There is no threshold at which a collection of atoms suddenly becomes alive. Carol Cleland, a philosopher at the University of Colorado Boulder, thinks that the instinct to precisely define life is misguided, but she is not yet ready to deny life's physical reality. In trying to define life, we have drawn a line at an arbitrary level of complexity, says Cleland. Life is impossible without and inseparable from what we regard as inanimate. The more similar something is to us, the more it appears to move, talk, feel, think. The particular set of attributes that makes a human a human is clearly not the only way (or, in evolutionary terms, even the most successful way) to go about being a 'living thing' The innumerable atoms that make up everything on the planet continually congregate and disassemble themselves, creating a ceaselessly shifting kaleidoscope of matter.
          Last edited by Sid Belzberg; Monday, 11th March, 2024, 02:53 PM.

          Comment


          • #50
            Originally posted by Sid Belzberg View Post

            Bob, I wrote my own AI summarizer four years ago for my own research. Https://www.otomidemo.xyz This was just for my personal use, but we will
            be releasing an advanced version of this that will not have the biases found on generative AI programs like chatgpt etc.
            Here is a summary of the story you seem reluctant to read.


            Why Life Does Not Really Exist

            The author has been fascinated with living things since childhood. For as long as people have studied life, scientists have struggled to define it. Do people, cats, plants and other creatures belong in one category and K’Nex, computers, stars and rocks in another? My conclusion: No. I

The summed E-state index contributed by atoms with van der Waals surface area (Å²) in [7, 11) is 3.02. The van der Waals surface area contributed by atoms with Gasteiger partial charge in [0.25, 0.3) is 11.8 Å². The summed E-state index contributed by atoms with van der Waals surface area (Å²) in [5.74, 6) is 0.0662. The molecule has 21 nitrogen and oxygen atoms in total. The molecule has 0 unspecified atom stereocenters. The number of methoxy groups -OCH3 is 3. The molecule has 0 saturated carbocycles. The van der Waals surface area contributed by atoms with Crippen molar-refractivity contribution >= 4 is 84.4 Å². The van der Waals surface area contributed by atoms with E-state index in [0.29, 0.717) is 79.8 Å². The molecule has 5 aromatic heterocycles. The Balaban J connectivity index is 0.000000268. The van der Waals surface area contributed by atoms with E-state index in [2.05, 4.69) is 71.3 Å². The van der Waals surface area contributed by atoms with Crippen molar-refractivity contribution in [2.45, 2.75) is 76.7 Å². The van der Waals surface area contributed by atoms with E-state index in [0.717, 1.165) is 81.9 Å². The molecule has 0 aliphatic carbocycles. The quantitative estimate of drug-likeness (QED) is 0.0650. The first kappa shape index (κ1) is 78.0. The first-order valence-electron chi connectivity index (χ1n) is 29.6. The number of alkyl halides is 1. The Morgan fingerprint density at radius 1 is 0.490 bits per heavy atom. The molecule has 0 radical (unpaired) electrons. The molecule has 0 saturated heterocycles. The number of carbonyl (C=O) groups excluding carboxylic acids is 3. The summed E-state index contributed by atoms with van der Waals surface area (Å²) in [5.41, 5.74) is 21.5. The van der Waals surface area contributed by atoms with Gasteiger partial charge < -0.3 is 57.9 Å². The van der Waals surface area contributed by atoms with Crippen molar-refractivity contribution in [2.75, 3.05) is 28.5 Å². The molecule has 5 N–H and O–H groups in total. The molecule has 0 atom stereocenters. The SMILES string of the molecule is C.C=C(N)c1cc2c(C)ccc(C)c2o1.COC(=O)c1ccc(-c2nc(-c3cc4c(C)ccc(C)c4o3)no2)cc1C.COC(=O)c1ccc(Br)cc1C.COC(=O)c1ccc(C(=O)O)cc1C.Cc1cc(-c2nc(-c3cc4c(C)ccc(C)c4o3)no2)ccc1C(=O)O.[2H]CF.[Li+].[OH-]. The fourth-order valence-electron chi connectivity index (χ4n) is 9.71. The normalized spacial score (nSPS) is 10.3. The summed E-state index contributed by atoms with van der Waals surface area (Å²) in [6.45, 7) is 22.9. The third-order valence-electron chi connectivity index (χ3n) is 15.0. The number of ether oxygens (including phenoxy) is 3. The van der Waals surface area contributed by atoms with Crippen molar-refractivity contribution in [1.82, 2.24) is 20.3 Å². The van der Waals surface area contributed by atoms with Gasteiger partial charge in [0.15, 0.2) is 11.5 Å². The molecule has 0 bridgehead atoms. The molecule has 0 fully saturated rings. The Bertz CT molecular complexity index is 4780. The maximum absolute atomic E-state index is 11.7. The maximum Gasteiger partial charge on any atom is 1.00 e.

In fact, I decided, life does not actually exist, he says.. The author has written about nature and science for a living. NASA's working definition of life is not able to accommodate the ambiguity of viruses. Defining life as a self-sustaining system capable of Darwinian evolution also forces us to admit that certain computer programs are alive. All life on our planet depends on our DNA and RNA stores the information necessary to build the first cell. At the same time, scientists and many other scientists favor an origin of life as the RNA world known as the world of life. Researchers have created self-replicating ribozymes that may have once existed in the planet’s primordial soup. Life is a concept that we invented.

            There is no threshold at which a collection of atoms suddenly becomes alive. Carol Cleland, a philosopher at the University of Colorado Boulder, thinks that the instinct to precisely define life is misguided, but she is not yet ready to deny life's physical reality. In trying to define life, we have drawn a line at an arbitrary level of complexity, says Cleland. Life is impossible without and inseparable from what we regard as inanimate. The more similar something is to us, the more it appears to move, talk, feel, think. The particular set of attributes that makes a human a human is clearly not the only way (or, in evolutionary terms, even the most successful way) to go about being a 'living thing' The innumerable atoms that make up everything on the planet continually congregate and disassemble themselves, creating a ceaselessly shifting kaleidoscope of matter.
            None of what you wrote in this post says why life does not exist. As Bob A. pointed out, it seems to be a matter of opinion of the author. So this is an Op-Ed piece, nothing more.